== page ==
Is there a cook or homemaker on your list who always sniffs a package of meat to make sure it's safe? Get them the SensorfreshQ ($90) from Food Quality Sensor International. This small handheld device replaces your nose with four electronic sensors -- you point it at your meat, press the button, and it "inhales" whatever bacteria might be nearby and measures their concentration.
A green light means it's perfectly fresh, a yellow light means eat it soon, and a red light means it's probably not fresh any more. You can find the SensorfreshQ online or at Sur la Table outlets. No more recoiling in disgust at that rotten meat smell!
Summary: Is that meat fresh? Now you'll never have to guess.
Jake Widman i-SOBOT
Most robots walk like, well, robots. The i-SOBOT, which Tomy Corp. calls the world's smallest "high-tech humanoid," can truly walk the walk. Nearly a year after the product was announced, Tomy's karate-chopping, dancing bot finally went on sale in the US last month.
The 6.5-in., US$300 biped boasts capabilities normally found in more expensive kit robots; i-SOBOT's 17 servo motors and gyroscopic sensors allow more realistic movement and balance than has been available in robots in this price range. Using a remote control, the operator can choose from 80 different preprogrammed actions and can store up to 80 command sequences on each of three remote buttons and play the routines later.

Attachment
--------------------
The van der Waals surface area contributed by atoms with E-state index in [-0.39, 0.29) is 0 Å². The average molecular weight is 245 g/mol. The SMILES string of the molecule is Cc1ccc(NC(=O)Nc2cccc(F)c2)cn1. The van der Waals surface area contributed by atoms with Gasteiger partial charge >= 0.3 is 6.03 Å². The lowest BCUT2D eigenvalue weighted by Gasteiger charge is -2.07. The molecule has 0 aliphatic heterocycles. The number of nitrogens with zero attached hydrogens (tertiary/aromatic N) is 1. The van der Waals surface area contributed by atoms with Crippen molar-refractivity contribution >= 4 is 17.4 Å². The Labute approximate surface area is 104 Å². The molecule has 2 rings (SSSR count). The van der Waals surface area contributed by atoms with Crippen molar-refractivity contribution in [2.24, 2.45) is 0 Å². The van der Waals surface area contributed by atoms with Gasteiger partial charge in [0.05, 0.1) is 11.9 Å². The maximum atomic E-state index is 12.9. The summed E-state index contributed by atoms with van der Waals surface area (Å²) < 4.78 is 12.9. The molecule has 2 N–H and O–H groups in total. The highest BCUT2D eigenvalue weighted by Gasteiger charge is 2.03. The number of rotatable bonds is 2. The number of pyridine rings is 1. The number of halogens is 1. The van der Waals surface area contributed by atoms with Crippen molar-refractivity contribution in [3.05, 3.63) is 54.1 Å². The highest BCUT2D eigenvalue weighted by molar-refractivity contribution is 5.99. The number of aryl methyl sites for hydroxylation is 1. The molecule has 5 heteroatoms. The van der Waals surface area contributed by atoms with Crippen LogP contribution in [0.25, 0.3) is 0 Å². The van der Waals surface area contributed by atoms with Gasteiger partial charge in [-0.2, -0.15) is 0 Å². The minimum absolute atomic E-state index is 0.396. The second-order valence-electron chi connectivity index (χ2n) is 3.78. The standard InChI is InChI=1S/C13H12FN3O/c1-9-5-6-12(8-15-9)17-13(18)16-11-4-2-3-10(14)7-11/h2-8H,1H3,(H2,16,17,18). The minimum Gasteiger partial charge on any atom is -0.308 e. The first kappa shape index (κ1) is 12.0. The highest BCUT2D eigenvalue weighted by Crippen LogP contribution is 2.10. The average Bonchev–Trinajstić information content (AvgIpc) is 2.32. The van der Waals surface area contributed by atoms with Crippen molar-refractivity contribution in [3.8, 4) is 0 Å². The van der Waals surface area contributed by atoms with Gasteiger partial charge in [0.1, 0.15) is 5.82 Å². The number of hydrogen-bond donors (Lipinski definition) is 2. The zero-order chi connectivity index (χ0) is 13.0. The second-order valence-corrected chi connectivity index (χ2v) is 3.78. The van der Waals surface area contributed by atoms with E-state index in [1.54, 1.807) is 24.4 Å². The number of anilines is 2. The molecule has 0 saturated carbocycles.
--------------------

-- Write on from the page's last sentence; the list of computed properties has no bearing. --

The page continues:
I-SOBOT spouts some 200 words and phrases as it goes through its antics, and it uses an embedded microphone with a voice recognition processor to respond to 10 "commands." The commands are designed more to elicit a response than to then execute a specific function.
Commands such as "How are you?" or "Make me laugh" cause i-SOBOT to respond with "appropriate but unpredictable actions," according to Tomy. Preprogrammed "special action" commands play back routines, such as this one, where the i-SOBOT walks and talks as if it's drunk.
Summary: The first preassembled robot to achieve "well articulated" walking movement uses 17 servo motors and a gyro sensor to help it maintain balance as it walks, does somersaults, dances and performs other actions. Robert L. Mitchell 3rdSpace Vest
Haptic feedback is all the rage in video games. Xbox and other controllers shake and rattle to simulate impact and augment on-screen action. Haptics dramatically improve realism, even when applied in a small handheld controller.
The 3rdSpace Vest (US$170) from TN Games provides "eight active zones" of rib-crushing haptics. When someone shoots you on the right side, you feel it on your right side. When you get kicked in the chest, you feel that, too. You'll feel every shotgun blast to the torso, every body slam and every frag grenade. You'll even feel light nudges and taps.
The 3rdSpace Vest is bundled with a game written by the company called 3rd Space Incursion, a first-person shooter game. The vest comes in black, camo and hot pink, and is currently for the PC only.
Price: US$169.99 Summary: The 3rdSpace Vest boosts the realism of games by letting you feel the explosions and body impact of on-screen action. Mike Elgan